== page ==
• Join over 1.2 million students every month
  • Accelerate your learning by 29%
  • Unlimited access from just £6.99 per month

Statistical Analysis for IB Psychology. The chi-square test is a method of statistical analysis used for comparison of observed/ actual data to expected data.

Extracts from this document...

Introduction

Chi-Square Test The chi-square test is a method of statistical analysis used for comparison of observed/ actual data to expected data. Chi-squared asks and answers the question, "Does my observed data fit with my expectations?". It is measured as the probability for your event to occur, p> .05 or p<.05. The higher your x2 (chi-square) value, the less likely your results are accurate (or due to chance). The lower the value, the more accurate, or likely to occur. Example: A restaurant owner expects that over the course of 6 days, 10% will come in on Monday, 10% on Tuesday, 15% on Wednesday, 20%on Thursday, 30% on Friday, and 15% on Saturday. This is his 'Expected distribution'. The null hypothesis would be that: H0= The owner's distribution is correct and the alternative hypothesis would be: H1= The owner's distribution is incorrect We want to accept or refute the null using the significance of ? =.05, or 5%, to see what the probability of getting a result of this, or more extreme (p<.05), would be. ...read more.

Middle

Critical Chi-Square Value: Determine the Degrees of Freedom - We're taking 6 sums (6 days), so you may be tempted to say Degrees of Freedom =6, but if you have the first 5 values, you could find out the 6th, so we only have 5 Degrees of Freedom. We can say Degrees of Freedom = n-1 So, Our degree of freedom (D.F) is 5, our P value/significance is .05 or 5%, We can determine that our Critical chi-square value (?2c) is 11.07. Our D.F. is 5, so k=5 (magenta) If we continued the line, we would see that as the D.F. increases, the probability decreases. T-Tests The t- test is a method of statistical analysis used for comparison of sets of data. A t-test asks and answers the question, "Which set of data is higher?". The comparison must take into consideration the variability of data. Example: Hypothesis: Fluoride water prevents tooth decay. To test, the researcher looks at 5 communities that do have fluoride water, and 5 that do not. The dependent variable is the percent of the population with tooth decay, so a higher number is bad. ...read more.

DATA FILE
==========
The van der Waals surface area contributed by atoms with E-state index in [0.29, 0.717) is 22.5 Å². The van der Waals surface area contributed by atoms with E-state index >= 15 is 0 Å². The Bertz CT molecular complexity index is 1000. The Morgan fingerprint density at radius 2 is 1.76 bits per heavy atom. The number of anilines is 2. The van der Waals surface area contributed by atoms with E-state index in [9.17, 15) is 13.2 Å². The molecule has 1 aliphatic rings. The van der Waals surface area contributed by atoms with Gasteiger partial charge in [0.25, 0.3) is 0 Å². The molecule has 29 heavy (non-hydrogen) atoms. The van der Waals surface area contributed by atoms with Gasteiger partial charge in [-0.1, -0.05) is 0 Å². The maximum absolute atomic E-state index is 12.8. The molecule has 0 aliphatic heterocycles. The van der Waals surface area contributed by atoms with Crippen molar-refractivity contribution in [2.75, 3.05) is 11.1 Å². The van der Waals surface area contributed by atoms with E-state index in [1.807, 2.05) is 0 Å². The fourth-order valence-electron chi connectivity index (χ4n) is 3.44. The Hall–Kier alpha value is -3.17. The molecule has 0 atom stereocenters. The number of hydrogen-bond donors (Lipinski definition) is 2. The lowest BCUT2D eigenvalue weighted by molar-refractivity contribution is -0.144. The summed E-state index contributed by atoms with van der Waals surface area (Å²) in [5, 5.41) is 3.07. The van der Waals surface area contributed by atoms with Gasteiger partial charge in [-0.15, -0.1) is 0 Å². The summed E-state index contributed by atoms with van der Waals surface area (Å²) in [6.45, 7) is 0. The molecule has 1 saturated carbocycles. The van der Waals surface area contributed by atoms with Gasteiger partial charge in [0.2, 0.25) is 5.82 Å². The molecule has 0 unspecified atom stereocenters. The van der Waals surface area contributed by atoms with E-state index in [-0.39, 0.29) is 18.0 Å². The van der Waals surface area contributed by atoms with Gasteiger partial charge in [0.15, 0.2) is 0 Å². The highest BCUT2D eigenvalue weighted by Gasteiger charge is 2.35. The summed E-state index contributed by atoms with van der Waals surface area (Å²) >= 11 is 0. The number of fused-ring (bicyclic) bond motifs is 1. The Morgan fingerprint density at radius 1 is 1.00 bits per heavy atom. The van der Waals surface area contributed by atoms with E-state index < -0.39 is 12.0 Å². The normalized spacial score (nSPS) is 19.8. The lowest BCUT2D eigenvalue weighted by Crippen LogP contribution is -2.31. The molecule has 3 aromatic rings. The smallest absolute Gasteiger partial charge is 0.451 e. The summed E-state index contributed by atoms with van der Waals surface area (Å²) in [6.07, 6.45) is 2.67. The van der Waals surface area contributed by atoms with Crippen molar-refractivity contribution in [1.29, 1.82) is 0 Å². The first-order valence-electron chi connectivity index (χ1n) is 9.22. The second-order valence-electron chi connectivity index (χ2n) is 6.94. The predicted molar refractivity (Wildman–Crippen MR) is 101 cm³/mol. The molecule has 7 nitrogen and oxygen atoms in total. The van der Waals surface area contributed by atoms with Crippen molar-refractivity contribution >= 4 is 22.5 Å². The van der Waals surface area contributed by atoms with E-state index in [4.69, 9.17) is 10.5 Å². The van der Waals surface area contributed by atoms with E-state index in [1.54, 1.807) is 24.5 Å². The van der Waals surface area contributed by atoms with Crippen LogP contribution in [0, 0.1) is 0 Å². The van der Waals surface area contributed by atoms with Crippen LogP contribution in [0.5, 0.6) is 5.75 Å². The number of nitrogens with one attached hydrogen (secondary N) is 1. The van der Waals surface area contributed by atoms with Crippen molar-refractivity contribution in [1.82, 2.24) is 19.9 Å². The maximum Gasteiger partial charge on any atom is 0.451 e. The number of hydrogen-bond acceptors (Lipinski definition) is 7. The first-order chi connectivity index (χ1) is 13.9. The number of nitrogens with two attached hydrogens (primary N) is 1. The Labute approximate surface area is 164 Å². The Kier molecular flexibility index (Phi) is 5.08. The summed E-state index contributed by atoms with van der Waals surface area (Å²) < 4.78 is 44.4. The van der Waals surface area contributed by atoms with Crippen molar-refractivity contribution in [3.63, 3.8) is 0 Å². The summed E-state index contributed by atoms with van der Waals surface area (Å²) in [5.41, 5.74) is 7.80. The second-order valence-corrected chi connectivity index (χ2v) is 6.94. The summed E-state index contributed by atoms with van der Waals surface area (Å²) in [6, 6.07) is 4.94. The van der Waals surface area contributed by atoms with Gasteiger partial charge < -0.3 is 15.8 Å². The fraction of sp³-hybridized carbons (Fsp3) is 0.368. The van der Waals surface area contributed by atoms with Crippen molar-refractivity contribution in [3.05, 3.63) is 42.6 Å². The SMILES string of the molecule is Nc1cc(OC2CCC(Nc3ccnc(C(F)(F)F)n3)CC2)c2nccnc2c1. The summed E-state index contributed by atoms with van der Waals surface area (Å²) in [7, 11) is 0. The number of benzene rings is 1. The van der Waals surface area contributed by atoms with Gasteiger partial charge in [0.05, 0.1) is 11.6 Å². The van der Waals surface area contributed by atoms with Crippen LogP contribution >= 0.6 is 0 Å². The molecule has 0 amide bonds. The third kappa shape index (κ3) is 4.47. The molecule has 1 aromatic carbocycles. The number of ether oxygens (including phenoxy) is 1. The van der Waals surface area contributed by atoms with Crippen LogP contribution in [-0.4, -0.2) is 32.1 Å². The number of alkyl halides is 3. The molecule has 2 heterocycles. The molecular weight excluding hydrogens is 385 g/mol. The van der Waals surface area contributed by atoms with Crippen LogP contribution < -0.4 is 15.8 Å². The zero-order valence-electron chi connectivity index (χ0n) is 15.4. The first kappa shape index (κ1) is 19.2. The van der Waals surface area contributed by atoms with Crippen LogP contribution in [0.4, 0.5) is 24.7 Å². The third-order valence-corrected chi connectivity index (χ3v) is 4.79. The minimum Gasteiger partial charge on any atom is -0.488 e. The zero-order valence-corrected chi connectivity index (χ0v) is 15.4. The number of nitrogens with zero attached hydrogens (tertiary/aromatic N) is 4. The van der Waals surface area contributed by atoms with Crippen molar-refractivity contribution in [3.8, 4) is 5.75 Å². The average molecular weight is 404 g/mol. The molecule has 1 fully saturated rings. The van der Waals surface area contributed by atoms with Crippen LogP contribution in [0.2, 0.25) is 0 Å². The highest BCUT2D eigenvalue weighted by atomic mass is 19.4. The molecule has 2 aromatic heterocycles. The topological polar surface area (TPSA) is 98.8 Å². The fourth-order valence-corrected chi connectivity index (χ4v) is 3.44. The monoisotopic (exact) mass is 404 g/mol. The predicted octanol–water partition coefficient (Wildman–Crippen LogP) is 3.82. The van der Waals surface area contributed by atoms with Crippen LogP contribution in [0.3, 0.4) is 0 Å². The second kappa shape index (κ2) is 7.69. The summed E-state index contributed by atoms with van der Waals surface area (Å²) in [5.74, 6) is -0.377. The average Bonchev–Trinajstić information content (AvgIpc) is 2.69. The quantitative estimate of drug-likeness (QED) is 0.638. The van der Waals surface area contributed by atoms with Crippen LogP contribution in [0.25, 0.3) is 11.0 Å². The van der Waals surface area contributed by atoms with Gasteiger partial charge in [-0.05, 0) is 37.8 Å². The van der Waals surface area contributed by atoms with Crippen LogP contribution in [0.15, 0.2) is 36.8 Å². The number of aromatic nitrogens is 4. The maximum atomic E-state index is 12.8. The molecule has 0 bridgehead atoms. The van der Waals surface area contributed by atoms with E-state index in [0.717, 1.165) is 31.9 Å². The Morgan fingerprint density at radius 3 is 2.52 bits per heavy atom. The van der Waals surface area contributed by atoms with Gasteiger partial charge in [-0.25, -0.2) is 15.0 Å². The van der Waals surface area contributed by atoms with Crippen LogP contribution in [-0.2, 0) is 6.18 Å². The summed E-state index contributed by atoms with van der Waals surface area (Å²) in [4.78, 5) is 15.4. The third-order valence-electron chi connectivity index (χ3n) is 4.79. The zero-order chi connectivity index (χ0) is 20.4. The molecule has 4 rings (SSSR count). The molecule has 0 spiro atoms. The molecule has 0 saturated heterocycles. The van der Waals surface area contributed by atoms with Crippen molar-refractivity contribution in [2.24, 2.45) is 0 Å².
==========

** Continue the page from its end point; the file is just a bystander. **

Conclusion

sample one PLUS the Sample Variance of sample 2 SQUARED OVER number of observations in sample 2 So, for this experiment, this would look like: = 10.8/4.22 = 2.55924 t = 2.56 To use this t-value, we must compare it to the critical t-value for D.F. = 9. If our calculated value is > critical value in table, we can reject the null hypothesis. Assuming we use p< .05 or 5% (as in Chi-Square): Our calculated is 2.56, so Critical < Calculated We know that the null hypothesis of no difference between the means can be rejected, but that does not mean our hypothesis is either supported or rejected. We originally hypothesized that: Tooth decay is greater in communities without fluoride. Xf < Xnf From our data (% of population with tooth decay), we found that nf = mean of 22.4, f= mean of 11.6 We now know that 1. The means are significantly different; reject null 2. Difference between two means matches our hypothesis. Conclusion: We found that communities without fluoridated water had a greater percentage of the population with tooth decay than communities with fluoridation (t - 2.56, d.f.=9, p<.05) ...read more.

The above preview is unformatted text

This student written piece of work is one of many that can be found in our International Baccalaureate Psychology section.